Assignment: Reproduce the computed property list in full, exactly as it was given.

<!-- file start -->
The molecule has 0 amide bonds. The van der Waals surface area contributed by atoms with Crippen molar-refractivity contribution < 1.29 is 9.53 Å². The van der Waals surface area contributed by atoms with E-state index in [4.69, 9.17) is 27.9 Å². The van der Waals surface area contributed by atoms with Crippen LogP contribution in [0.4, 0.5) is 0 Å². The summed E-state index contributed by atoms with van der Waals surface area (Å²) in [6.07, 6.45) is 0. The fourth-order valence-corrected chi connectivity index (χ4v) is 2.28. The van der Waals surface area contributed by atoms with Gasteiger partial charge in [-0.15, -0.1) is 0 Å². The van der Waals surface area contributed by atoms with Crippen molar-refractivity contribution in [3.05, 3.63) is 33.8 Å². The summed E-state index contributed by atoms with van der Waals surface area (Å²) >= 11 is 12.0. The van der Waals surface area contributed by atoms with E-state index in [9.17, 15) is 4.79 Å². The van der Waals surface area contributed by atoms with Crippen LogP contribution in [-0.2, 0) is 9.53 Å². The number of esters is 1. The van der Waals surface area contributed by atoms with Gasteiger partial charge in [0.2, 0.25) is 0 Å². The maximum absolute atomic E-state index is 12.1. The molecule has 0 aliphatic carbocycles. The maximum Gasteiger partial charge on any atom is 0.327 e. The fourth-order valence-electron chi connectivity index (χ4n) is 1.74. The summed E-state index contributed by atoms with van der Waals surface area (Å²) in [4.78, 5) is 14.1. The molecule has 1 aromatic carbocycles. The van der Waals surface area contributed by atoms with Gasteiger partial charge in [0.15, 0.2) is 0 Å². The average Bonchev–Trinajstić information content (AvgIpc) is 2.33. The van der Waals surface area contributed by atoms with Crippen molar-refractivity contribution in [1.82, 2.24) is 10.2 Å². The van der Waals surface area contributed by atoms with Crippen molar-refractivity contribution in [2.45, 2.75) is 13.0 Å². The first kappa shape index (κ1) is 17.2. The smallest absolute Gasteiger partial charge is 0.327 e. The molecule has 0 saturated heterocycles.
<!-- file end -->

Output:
The molecule has 0 amide bonds. The van der Waals surface area contributed by atoms with Crippen molar-refractivity contribution < 1.29 is 9.53 Å². The van der Waals surface area contributed by atoms with E-state index in [4.69, 9.17) is 27.9 Å². The van der Waals surface area contributed by atoms with Crippen LogP contribution in [0.4, 0.5) is 0 Å². The summed E-state index contributed by atoms with van der Waals surface area (Å²) in [6.07, 6.45) is 0. The fourth-order valence-corrected chi connectivity index (χ4v) is 2.28. The van der Waals surface area contributed by atoms with Gasteiger partial charge in [-0.15, -0.1) is 0 Å². The van der Waals surface area contributed by atoms with Crippen molar-refractivity contribution in [3.05, 3.63) is 33.8 Å². The summed E-state index contributed by atoms with van der Waals surface area (Å²) >= 11 is 12.0. The van der Waals surface area contributed by atoms with E-state index in [9.17, 15) is 4.79 Å². The van der Waals surface area contributed by atoms with Crippen LogP contribution in [-0.2, 0) is 9.53 Å². The number of esters is 1. The van der Waals surface area contributed by atoms with Gasteiger partial charge in [0.2, 0.25) is 0 Å². The maximum absolute atomic E-state index is 12.1. The molecule has 0 aliphatic carbocycles. The maximum Gasteiger partial charge on any atom is 0.327 e. The fourth-order valence-electron chi connectivity index (χ4n) is 1.74. The summed E-state index contributed by atoms with van der Waals surface area (Å²) in [4.78, 5) is 14.1. The molecule has 1 aromatic carbocycles. The van der Waals surface area contributed by atoms with Gasteiger partial charge in [0.15, 0.2) is 0 Å². The average Bonchev–Trinajstić information content (AvgIpc) is 2.33. The van der Waals surface area contributed by atoms with Crippen molar-refractivity contribution in [1.82, 2.24) is 10.2 Å². The van der Waals surface area contributed by atoms with Crippen molar-refractivity contribution in [2.45, 2.75) is 13.0 Å². The first kappa shape index (κ1) is 17.2. The smallest absolute Gasteiger partial charge is 0.327 e. The molecule has 0 saturated heterocycles.